Consultations on Cyprus
Tomorrow (22 January ), weather conditions permitting, Council members will be briefed in consultations by Lisa Buttenheim, the Secretary General’s Special Representative and head of the UN Peacekeeping Force in Cyprus (UNFICYP). In addition, Alexander Downer, the Special Adviser to the Secretary-General on Cyprus, is expected to brief on the status of negotiations.
Buttenheim will present the latest report of the Secretary-General on UNFICYP (S/2013/781) and will also brief members on recent developments. Considering that the security situation in Cyprus has been stable and there have been no major incidents, Buttenheim will likely focus on issues such as the situation in the buffer zone; development of social, cultural and economic ties between the communities; and the committee on missing persons.
These consultations are being held as Council members have become increasingly frustrated due to the stalemate in the negotiation process between Greek Cypriot and Turkish Cypriot leaders. As a result, Council members will be eager to hear Downer’s briefing and his thoughts on the efforts to restart unification talks.
Over the past couple of months Downer has made several trips to Cyprus, most recently in mid-January, to meet with Greek and Turkish Cypriot leaders. However, it has not been possible to begin formal negotiations due to difficulty agreeing on a joint communiqué. This is the main precondition set by the Greek Cypriot side for starting negotiations while the Turkish Cypriot side has expressed willingness to enter negotiations without a joint communiqué and without any preconditions. The issue of sovereignty stands at the core of the disagreement over the joint communiqué. The Greek Cypriot side is insisting on the principle of single sovereignty, while the Turkish Cypriot side wants to be considered a founding state in a reunited Cyprus, giving them sovereignty and residual powers.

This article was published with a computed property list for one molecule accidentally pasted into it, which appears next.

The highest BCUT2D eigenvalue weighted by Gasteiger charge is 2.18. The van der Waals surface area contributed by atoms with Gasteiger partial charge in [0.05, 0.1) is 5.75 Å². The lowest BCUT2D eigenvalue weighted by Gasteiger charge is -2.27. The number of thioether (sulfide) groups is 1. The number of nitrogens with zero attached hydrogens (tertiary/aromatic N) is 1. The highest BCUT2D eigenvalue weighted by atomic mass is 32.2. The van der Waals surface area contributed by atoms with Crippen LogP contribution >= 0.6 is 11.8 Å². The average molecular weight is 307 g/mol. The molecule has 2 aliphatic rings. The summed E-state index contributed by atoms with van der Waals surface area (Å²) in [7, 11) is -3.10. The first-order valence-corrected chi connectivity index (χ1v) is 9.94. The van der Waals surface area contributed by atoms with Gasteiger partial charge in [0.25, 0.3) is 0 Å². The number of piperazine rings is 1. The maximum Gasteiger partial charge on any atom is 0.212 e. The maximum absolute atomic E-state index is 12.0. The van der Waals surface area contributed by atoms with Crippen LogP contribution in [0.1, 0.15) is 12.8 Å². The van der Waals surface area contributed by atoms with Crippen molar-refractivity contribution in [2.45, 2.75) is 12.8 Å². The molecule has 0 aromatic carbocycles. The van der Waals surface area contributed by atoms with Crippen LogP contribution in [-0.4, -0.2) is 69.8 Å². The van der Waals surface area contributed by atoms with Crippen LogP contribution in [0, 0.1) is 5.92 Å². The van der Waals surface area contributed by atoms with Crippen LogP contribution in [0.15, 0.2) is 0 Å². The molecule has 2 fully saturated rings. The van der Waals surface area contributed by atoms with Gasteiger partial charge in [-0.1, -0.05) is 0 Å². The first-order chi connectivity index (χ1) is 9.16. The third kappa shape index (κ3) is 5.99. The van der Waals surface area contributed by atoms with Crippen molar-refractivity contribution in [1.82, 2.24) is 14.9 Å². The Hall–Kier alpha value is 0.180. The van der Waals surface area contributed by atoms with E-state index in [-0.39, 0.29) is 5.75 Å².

There has been increasing criticism of Downer, especially from Cyprus President Nicos Anastasiades, who has publicly stated that he does not believe Downer has anything more to contribute to the process. He has also accused Downer of lacking objectivity. Council members may be interested in getting a better understanding of the reasons for some of these statements. Council members are also likely to use this opportunity to send a message to both Greek Cypriot and Turkish Cypriot leaders to increase their efforts in finding a solution for the current impasse in negotiations.
This first meeting on Cyprus in 2014 will be an opportunity for the incoming members of the Council to showcase their positions on the issue. During the last adoption of the UNFICYP resolution, Azerbaijan and Pakistan, which have both left the Council, abstained. With the current mix of Council members, it is less likely that there will be any dissenting voices. The Cyprus issue does not occupy a high priority on the Council’s agenda and generally the Council is in broad agreement that both sides should continue working on a mutually agreeable solution. Among P5 members, the UK, the penholder on the issue, is mostly interested accelerating the negotiation process and consequently initiating a review of UNFICYP which would eventually lead towards the mission closing down. France and Russia are more sympathetic to the Greek Cypriot position, while other members of the Council are less likely to have strong views.
Council members are expecting the draft text to be circulated by the UK in the next few days, with adoption scheduled for 28 January. Although it has been the practice for some years, for the P5 to hold initial negotiations on the draft resolution renewing UNFICYP’s mandate ahead of negotiations with the wider membership, it is unclear if this has done yet. It is also unclear if Council members will choose to put additional pressure on the two parties through this resolution. Resolution 2114, which extended the UNFICYP mandate on 30 January 2012, welcomed the intention to resume negotiations in October 2013. Considering that there has been no agreement on the joint communiqué, and therefore, no negotiations, it remains to be seen if the resolution to be adopted on 28 January will include any additional language regarding the negotiation process.